CHARLOTTE — In a perfect world, the Panthers would have a bunch of tight ends, who were all good at every aspect of the game.
Things are rarely perfect.
So as they try to piece together a position group from a collection of new and sometimes unusual parts, they're giving another look at a guy who had a year to get to know them.
Panthers head coach Matt Rhule has brought up Thomas several times lately as a player who has progressed this offseason, giving him another chance to stake his claim to the job.
"Ian has had a tremendous offseason," Rhule said. "He looks explosive, he looks athletic; if you're talking about a guy that's had a great offseason, I'd say Ian Thomas."
Of course, Thomas has always had loads of potential; it has just taken him some time to show signs of delivering on it.
The former fourth-round pick struggled in his first year in a new system last year, with just 20 catches for 145 yards and a touchdown, in a setting where he had opportunities (playing 65 percent of the team's offensive snaps). Rhule also noted that after losing wide receiver Curtis Samuel in free agency, there was a real need for someone who could get open across the middle of the field this year, making the need for production from the entire tight end position more immediate.
Thomas admitted that trying to learn it all last year on a computer screen was difficult for him, and that actually having OTAs and a real-life offseason program have made a huge difference for him.
"I think doing in-person instead of virtual was a big step for me," Thomas said. "Doing it virtually, I wasn't really feeling it at the time. Staying in tune being locked in through a computer or iPad, getting reps, and learning the little things of the offense was off to me.
"This year is a lot easier because I can actually hear it from someone face-to-face and talk through it on the field. That was a big difference."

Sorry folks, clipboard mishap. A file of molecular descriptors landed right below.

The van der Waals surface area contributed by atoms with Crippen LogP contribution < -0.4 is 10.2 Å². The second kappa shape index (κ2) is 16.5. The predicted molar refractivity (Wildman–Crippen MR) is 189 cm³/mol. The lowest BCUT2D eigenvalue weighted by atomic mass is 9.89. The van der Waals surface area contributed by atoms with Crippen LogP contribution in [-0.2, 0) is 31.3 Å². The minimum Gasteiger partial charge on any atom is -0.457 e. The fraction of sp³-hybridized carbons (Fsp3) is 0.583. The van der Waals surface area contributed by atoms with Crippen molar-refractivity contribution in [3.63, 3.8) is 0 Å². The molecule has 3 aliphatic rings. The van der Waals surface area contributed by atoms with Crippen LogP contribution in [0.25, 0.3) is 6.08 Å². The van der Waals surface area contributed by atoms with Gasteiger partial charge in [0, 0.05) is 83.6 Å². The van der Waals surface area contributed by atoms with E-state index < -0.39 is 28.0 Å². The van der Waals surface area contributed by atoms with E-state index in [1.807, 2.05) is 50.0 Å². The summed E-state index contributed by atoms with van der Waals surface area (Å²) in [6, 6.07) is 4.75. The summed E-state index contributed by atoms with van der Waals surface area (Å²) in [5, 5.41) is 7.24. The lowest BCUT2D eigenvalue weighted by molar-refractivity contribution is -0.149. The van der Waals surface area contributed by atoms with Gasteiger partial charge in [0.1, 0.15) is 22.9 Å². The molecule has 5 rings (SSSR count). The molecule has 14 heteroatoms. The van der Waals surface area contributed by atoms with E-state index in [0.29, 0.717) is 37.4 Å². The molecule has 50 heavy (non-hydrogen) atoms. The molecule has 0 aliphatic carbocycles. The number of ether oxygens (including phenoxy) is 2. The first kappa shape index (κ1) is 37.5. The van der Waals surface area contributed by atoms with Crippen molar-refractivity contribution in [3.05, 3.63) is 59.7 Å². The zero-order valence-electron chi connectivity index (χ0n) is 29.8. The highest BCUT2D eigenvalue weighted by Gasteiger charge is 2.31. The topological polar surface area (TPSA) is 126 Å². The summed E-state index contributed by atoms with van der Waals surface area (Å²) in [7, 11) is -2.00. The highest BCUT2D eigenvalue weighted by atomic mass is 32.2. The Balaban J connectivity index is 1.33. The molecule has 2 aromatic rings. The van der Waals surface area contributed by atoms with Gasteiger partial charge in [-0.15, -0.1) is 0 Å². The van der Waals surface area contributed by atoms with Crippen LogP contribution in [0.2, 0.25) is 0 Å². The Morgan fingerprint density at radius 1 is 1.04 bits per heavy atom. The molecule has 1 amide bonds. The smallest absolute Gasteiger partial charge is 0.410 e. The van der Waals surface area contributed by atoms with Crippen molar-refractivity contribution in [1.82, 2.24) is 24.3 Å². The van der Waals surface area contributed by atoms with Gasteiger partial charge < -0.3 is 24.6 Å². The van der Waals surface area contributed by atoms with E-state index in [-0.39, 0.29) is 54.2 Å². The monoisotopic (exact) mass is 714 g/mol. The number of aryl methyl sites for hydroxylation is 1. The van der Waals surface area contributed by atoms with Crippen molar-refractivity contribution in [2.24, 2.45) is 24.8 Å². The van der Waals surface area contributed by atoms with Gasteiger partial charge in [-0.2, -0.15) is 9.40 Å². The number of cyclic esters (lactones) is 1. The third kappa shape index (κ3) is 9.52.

Tight ends coach Brian Angelichio can tell that difference, and he said it began with Thomas walking in ready to work.
"You can tell he put in the work, he's in great shape," Angelichio said. "His body looks good; he's running well.
"I think with every player, in year two in a system, you're going to have a better feel for what's expected of you, and know more of the nuances of the offense. It's a natural progression, and that's what we've seen from Ian."
Rhule acknowledged that talking up Thomas might "sound like coach-speak," but he insisted that the difference in Thomas this offseason was visible.
"But we're getting a chance, he catches 40 or 50 balls a day from us, he has a chance to have Ang (Angelichio) out there, and do this. Ian, coming from one system to another system last year, he was kind of eating it as it came. Now he has a chance to delve into the details of what we do. I think this is the most important thing for him, is just having a feel for what we're asking him."
He also has the frame for it.
At 6-foot-4, 260 pounds, Thomas has the closest thing to the classic tight end frame among the group, so it's clear why they'd like it to work out for him. Arnold's a leaner player with more of a resume as a receiver, and Tremble's a shorter player known for his blocking, so the opportunity to stand out is there if Thomas can grab it.
The tight end position as a whole is also a bit of a mixed bag of skill sets, with the group including former basketball players, and until earlier this week, a former quarterback. So finding someone who can do it all is difficult.
Thomas also recognizes that he's entering into the final year of his rookie contract, and that the additions of Arnold and Tremble mean he no longer has unlimited chances to prove himself.
"I took it upon myself to make myself better as a player," Thomas said. "That's every year in football. I've just got to go and play ball.
"Those guys are great guys and I'm glad they brought them in, but I'm here to play football and that's what Im going to do every day."
And while nothing is promised, Thomas is at least in a better position to prove himself this year.
View photos from Thursday's OTA practice at the Atrium Health practice fields.